Hun arbeider nå som rådgiver for hiv-positive. Støtte fra andre hiv-positive mener hun er
klart den sterkeste hjelpen man kan få. Salen satt musestille mens Mary berettet, og gikk
gjennom punktene som kommer opp når en kvinne skal ta stilling til en hiv-test, og etterpå
hvis denne er positiv. Hun fikk også, ikke ufortjent, den varmeste applausen hele dagen. Hun
er en overbevisende representant for hvordan Positively Women fungerer og et flott eksempel
av en ’empowered woman’. Og det kan trengs. De fleste kvinner velger å holde sin status for
seg selv, fordi sykdommen ikke oppleves like truende som omgivelsenes reaksjon. Det er
vanlig at kvinner blir utsatt for vold, utstøtt av mann og familie, og beskyldt for å ha brakt
skammen over slekten – selv om mannen godt kan være den som har smittet henne. Derfor
ønsker organisasjonen å rette sin innsats mot dem som trenger det mest, og hvor det vil monne
best. For som lederen av et internasjonalt aidsmøte i Kampala i september sa, vi kan ikke
redde barna (i Afrika), hvis deres mødre dør av aids.


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PMTCT: Dilemmas Facing Mothers in the Time of AIDS




                    Mødre smitter sine barn
                                       Av Liv Røhnebæk Bjergene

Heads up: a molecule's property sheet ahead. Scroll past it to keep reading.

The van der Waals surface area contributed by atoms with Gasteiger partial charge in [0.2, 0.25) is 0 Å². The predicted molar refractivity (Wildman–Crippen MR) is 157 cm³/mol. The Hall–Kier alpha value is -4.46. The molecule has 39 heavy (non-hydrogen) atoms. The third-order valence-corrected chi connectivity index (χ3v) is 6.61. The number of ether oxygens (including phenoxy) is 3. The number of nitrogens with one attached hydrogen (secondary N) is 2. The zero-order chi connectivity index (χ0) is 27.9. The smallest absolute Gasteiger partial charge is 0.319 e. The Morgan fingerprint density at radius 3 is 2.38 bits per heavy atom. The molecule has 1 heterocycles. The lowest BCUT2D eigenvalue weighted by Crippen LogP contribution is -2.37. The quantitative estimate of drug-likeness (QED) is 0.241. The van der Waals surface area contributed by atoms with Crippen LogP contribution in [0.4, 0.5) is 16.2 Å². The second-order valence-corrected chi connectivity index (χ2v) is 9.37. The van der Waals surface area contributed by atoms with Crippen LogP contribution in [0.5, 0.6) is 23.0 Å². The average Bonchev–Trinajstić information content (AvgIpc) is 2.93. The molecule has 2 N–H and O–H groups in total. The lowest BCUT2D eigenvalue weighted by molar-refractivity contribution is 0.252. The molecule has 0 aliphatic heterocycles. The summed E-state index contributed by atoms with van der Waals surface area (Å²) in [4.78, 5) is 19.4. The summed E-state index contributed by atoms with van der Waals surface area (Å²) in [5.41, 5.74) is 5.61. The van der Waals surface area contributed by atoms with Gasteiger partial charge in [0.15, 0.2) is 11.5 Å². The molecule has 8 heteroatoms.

(Først publisert i Bistandsaktuelt, nr. 10/2001)
Årlig føder to millioner hivpositive kvinner barn. I den industrialiserte del av verden
har medisinering gjort at under to prosent av barna blir smittet av moren. I
utviklingsland overføres imidlertid fortsatt sykdommen til mellom 25 og 43 prosent av
barna.
Nå forskes det intenst for å finne kostnadseffektiv medisinering som kan redusere
smitteoverføringen også i utviklingsland. Forskere har beregnet at om lag en tredel av
smitteoverføringen av aidsviruset mellom mor og barn skjer under graviditeten, en tredel
under fødselen og en tredel ved amming.
– I 1994 begynte man i den industrialiserte delen av verdenen med medisinen ZVD, noe som
reduserte smitteoverføringen fra mor til barn fra 12-25 prosent og ned til under to prosent, sier
professor ved Universitetet i Oslo, Svein Gunnar Gundersen under et seminar med tittelen
«Dilemmas Facing Mothers in the Time of AIDS».
I 1994 viste et forskningsprosjekt i Frankrike at ved å ta ZVD under graviditeten og ved
fødselen, reduserte man smitterisikoen med 68 prosent. Prisen var imidlertid høy, hele 1000
dollar.

Redusert smitte og lav pris
– Det første virkelige kostnadseffektive forskningsprosjektet fant imidlertid sted i Uganda i